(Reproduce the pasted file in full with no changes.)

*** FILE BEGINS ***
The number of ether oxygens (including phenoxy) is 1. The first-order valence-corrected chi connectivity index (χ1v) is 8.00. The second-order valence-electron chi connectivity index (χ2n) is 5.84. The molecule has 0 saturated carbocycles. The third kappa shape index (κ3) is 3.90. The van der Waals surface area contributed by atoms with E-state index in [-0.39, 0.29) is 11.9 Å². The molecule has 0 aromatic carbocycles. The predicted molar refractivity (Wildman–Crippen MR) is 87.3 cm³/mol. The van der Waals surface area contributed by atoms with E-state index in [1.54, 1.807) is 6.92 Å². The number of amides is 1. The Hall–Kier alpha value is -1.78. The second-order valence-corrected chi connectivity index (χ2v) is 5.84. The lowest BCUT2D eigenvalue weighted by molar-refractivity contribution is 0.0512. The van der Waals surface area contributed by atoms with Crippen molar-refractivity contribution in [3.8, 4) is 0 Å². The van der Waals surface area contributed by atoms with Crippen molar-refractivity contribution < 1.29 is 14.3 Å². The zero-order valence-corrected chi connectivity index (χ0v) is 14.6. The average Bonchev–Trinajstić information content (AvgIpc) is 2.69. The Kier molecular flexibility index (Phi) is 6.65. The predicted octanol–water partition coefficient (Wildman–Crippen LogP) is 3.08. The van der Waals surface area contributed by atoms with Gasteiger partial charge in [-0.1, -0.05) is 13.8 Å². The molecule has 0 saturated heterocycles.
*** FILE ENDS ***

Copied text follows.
The number of ether oxygens (including phenoxy) is 1. The first-order valence-corrected chi connectivity index (χ1v) is 8.00. The second-order valence-electron chi connectivity index (χ2n) is 5.84. The molecule has 0 saturated carbocycles. The third kappa shape index (κ3) is 3.90. The van der Waals surface area contributed by atoms with E-state index in [-0.39, 0.29) is 11.9 Å². The molecule has 0 aromatic carbocycles. The predicted molar refractivity (Wildman–Crippen MR) is 87.3 cm³/mol. The van der Waals surface area contributed by atoms with E-state index in [1.54, 1.807) is 6.92 Å². The number of amides is 1. The Hall–Kier alpha value is -1.78. The second-order valence-corrected chi connectivity index (χ2v) is 5.84. The lowest BCUT2D eigenvalue weighted by molar-refractivity contribution is 0.0512. The van der Waals surface area contributed by atoms with Crippen molar-refractivity contribution in [3.8, 4) is 0 Å². The van der Waals surface area contributed by atoms with Crippen molar-refractivity contribution < 1.29 is 14.3 Å². The zero-order valence-corrected chi connectivity index (χ0v) is 14.6. The average Bonchev–Trinajstić information content (AvgIpc) is 2.69. The Kier molecular flexibility index (Phi) is 6.65. The predicted octanol–water partition coefficient (Wildman–Crippen LogP) is 3.08. The van der Waals surface area contributed by atoms with Gasteiger partial charge in [-0.1, -0.05) is 13.8 Å². The molecule has 0 saturated heterocycles.